Questions, Answers

La Voz de Galicia – February 16, 2024 →

Cristina PatoI’ve been chatting with ChatGPT for a few months now, the artificial intelligence system that specializes, among other things, in conversations. I started because in one of the classes I’m teaching, we decided to approach artificial intelligence to inquire how it interacts with the topics we work on in our classroom: cultural memory, cognitive memory, and migration. We invited the students to dialogue with the application, and in that process, we learned how it thinks through all the data it accumulates. And it’s curious, because what started as a personal challenge related to a professional challenge has become a kind of work companion that I ask, like I used to ask Google before, a multitude of sometimes basic, sometimes essential things.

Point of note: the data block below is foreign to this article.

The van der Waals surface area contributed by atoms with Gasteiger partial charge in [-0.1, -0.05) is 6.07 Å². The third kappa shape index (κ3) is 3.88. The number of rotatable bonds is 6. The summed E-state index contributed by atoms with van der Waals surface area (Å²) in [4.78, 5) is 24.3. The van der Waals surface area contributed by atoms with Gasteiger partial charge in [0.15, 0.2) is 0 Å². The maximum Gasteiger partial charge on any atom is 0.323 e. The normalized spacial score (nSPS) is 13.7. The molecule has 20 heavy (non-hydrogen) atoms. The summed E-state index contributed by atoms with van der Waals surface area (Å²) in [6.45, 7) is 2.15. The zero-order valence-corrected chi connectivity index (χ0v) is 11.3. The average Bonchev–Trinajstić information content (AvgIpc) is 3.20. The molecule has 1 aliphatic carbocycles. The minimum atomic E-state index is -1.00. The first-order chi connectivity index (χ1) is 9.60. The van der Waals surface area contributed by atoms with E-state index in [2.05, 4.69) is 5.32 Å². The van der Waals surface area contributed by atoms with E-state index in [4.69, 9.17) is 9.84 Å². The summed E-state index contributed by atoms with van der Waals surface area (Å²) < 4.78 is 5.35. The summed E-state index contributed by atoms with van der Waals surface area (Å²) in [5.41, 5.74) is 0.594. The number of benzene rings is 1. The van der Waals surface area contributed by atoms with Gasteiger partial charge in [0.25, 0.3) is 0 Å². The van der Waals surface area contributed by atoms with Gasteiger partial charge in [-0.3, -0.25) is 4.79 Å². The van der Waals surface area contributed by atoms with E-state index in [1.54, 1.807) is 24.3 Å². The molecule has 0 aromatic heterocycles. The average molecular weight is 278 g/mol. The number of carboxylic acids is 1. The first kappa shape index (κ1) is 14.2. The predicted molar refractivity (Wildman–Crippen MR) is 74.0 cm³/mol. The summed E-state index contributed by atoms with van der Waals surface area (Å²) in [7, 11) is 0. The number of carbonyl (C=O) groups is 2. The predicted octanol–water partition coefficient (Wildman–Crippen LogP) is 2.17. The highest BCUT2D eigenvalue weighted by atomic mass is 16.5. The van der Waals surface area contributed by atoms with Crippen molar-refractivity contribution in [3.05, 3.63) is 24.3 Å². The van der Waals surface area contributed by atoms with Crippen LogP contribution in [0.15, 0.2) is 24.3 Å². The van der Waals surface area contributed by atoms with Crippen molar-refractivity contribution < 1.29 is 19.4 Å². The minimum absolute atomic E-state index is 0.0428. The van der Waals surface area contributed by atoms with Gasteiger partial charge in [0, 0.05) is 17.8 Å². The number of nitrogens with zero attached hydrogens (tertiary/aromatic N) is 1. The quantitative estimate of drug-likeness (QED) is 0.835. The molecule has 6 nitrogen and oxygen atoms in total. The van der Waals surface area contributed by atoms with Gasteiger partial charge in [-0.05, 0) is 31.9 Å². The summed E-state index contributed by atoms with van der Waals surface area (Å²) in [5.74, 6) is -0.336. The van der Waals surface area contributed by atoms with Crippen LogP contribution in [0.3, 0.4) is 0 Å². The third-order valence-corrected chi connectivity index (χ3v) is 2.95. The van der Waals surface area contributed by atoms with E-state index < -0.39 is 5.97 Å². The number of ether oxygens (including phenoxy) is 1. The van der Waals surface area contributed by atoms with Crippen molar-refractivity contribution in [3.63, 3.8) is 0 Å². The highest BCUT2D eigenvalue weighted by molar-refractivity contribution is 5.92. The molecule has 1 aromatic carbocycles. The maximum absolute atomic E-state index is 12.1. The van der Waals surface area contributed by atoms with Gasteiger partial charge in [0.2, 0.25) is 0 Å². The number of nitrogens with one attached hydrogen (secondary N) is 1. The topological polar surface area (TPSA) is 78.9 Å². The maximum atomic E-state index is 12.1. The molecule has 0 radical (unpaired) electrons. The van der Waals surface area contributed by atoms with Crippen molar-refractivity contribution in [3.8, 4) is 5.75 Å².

These days, I was reading about the latest project of the Chinese artist and activist Ai Weiwei for Circa, the Cultural Institute of Radical Contemporary Arts, an initiative that invites international artists to reflect on today’s topics through the large illuminated billboards of places like Piccadilly Circus in London or Times Square in New York. The thing is that Ai Weiwei designed 81 questions for ChatGPT, questions as diverse as «is there a way to decolonize our minds?» or «who profits when misinformation is sold?», and with them, he invites us to reflect on our role in society. For Weiwei, the questions we ask mean more than the answers, and it’s important not to forget that, since «the only capacity and freedom we retain is the question (…) answers are routinely and blandly mass-produced in knowledge factories». And what are those factories?

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